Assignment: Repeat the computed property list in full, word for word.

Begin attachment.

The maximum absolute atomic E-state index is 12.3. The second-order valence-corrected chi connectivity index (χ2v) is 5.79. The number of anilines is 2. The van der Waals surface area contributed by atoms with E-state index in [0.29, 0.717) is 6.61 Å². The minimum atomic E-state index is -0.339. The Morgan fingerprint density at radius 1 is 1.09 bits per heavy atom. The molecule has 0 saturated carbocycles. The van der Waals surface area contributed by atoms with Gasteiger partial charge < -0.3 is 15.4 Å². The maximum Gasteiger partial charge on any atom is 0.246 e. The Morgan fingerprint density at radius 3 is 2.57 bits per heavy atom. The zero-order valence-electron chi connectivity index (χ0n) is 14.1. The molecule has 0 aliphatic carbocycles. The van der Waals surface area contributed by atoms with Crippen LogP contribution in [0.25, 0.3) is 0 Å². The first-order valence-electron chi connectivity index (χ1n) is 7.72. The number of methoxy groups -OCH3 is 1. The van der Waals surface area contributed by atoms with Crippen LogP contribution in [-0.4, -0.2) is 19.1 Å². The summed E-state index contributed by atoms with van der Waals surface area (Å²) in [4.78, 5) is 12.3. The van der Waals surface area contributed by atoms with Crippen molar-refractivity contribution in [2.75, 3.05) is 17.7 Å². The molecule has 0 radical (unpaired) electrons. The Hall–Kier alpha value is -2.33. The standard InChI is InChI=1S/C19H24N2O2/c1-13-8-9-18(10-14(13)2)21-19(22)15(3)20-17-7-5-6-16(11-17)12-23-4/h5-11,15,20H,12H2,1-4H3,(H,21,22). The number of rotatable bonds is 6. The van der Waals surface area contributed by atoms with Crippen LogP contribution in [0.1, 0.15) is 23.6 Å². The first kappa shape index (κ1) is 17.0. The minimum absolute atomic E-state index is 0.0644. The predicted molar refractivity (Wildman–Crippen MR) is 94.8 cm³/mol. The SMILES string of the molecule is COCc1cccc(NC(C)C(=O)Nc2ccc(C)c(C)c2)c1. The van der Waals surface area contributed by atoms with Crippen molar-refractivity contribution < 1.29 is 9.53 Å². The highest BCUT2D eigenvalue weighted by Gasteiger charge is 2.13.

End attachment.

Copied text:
The maximum absolute atomic E-state index is 12.3. The second-order valence-corrected chi connectivity index (χ2v) is 5.79. The number of anilines is 2. The van der Waals surface area contributed by atoms with E-state index in [0.29, 0.717) is 6.61 Å². The minimum atomic E-state index is -0.339. The Morgan fingerprint density at radius 1 is 1.09 bits per heavy atom. The molecule has 0 saturated carbocycles. The van der Waals surface area contributed by atoms with Gasteiger partial charge < -0.3 is 15.4 Å². The maximum Gasteiger partial charge on any atom is 0.246 e. The Morgan fingerprint density at radius 3 is 2.57 bits per heavy atom. The zero-order valence-electron chi connectivity index (χ0n) is 14.1. The molecule has 0 aliphatic carbocycles. The van der Waals surface area contributed by atoms with Crippen LogP contribution in [0.25, 0.3) is 0 Å². The first-order valence-electron chi connectivity index (χ1n) is 7.72. The number of methoxy groups -OCH3 is 1. The van der Waals surface area contributed by atoms with Crippen LogP contribution in [-0.4, -0.2) is 19.1 Å². The summed E-state index contributed by atoms with van der Waals surface area (Å²) in [4.78, 5) is 12.3. The van der Waals surface area contributed by atoms with Crippen molar-refractivity contribution in [2.75, 3.05) is 17.7 Å². The molecule has 0 radical (unpaired) electrons. The Hall–Kier alpha value is -2.33. The standard InChI is InChI=1S/C19H24N2O2/c1-13-8-9-18(10-14(13)2)21-19(22)15(3)20-17-7-5-6-16(11-17)12-23-4/h5-11,15,20H,12H2,1-4H3,(H,21,22). The number of rotatable bonds is 6. The van der Waals surface area contributed by atoms with Crippen LogP contribution in [0.1, 0.15) is 23.6 Å². The first kappa shape index (κ1) is 17.0. The minimum absolute atomic E-state index is 0.0644. The predicted molar refractivity (Wildman–Crippen MR) is 94.8 cm³/mol. The SMILES string of the molecule is COCc1cccc(NC(C)C(=O)Nc2ccc(C)c(C)c2)c1. The van der Waals surface area contributed by atoms with Crippen molar-refractivity contribution < 1.29 is 9.53 Å². The highest BCUT2D eigenvalue weighted by Gasteiger charge is 2.13.